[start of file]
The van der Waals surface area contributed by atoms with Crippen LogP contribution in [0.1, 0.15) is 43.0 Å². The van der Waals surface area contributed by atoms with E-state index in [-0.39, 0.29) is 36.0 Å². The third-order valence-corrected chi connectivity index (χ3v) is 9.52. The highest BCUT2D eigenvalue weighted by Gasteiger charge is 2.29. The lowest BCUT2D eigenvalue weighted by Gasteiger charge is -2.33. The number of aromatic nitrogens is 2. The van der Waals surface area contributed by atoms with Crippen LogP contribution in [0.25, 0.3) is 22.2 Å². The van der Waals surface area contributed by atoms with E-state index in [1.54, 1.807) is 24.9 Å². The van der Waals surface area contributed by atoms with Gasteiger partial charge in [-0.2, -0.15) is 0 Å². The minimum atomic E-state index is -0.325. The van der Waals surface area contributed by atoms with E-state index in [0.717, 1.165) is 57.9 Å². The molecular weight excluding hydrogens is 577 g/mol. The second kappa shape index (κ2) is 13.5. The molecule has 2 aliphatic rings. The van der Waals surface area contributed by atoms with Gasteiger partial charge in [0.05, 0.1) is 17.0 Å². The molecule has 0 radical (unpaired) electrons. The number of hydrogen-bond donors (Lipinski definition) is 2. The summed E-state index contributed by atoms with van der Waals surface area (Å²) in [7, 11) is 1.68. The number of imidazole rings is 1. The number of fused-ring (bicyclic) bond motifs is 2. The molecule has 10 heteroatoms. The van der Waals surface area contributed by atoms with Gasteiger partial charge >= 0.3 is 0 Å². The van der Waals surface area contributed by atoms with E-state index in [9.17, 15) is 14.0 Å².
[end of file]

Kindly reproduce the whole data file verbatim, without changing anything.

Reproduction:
The van der Waals surface area contributed by atoms with Crippen LogP contribution in [0.1, 0.15) is 43.0 Å². The van der Waals surface area contributed by atoms with E-state index in [-0.39, 0.29) is 36.0 Å². The third-order valence-corrected chi connectivity index (χ3v) is 9.52. The highest BCUT2D eigenvalue weighted by Gasteiger charge is 2.29. The lowest BCUT2D eigenvalue weighted by Gasteiger charge is -2.33. The number of aromatic nitrogens is 2. The van der Waals surface area contributed by atoms with Crippen LogP contribution in [0.25, 0.3) is 22.2 Å². The van der Waals surface area contributed by atoms with E-state index in [1.54, 1.807) is 24.9 Å². The van der Waals surface area contributed by atoms with Gasteiger partial charge in [-0.2, -0.15) is 0 Å². The minimum atomic E-state index is -0.325. The van der Waals surface area contributed by atoms with E-state index in [0.717, 1.165) is 57.9 Å². The molecular weight excluding hydrogens is 577 g/mol. The second kappa shape index (κ2) is 13.5. The molecule has 2 aliphatic rings. The van der Waals surface area contributed by atoms with Gasteiger partial charge in [0.05, 0.1) is 17.0 Å². The molecule has 0 radical (unpaired) electrons. The number of hydrogen-bond donors (Lipinski definition) is 2. The summed E-state index contributed by atoms with van der Waals surface area (Å²) in [7, 11) is 1.68. The number of imidazole rings is 1. The number of fused-ring (bicyclic) bond motifs is 2. The molecule has 10 heteroatoms. The van der Waals surface area contributed by atoms with Gasteiger partial charge >= 0.3 is 0 Å². The van der Waals surface area contributed by atoms with E-state index in [9.17, 15) is 14.0 Å².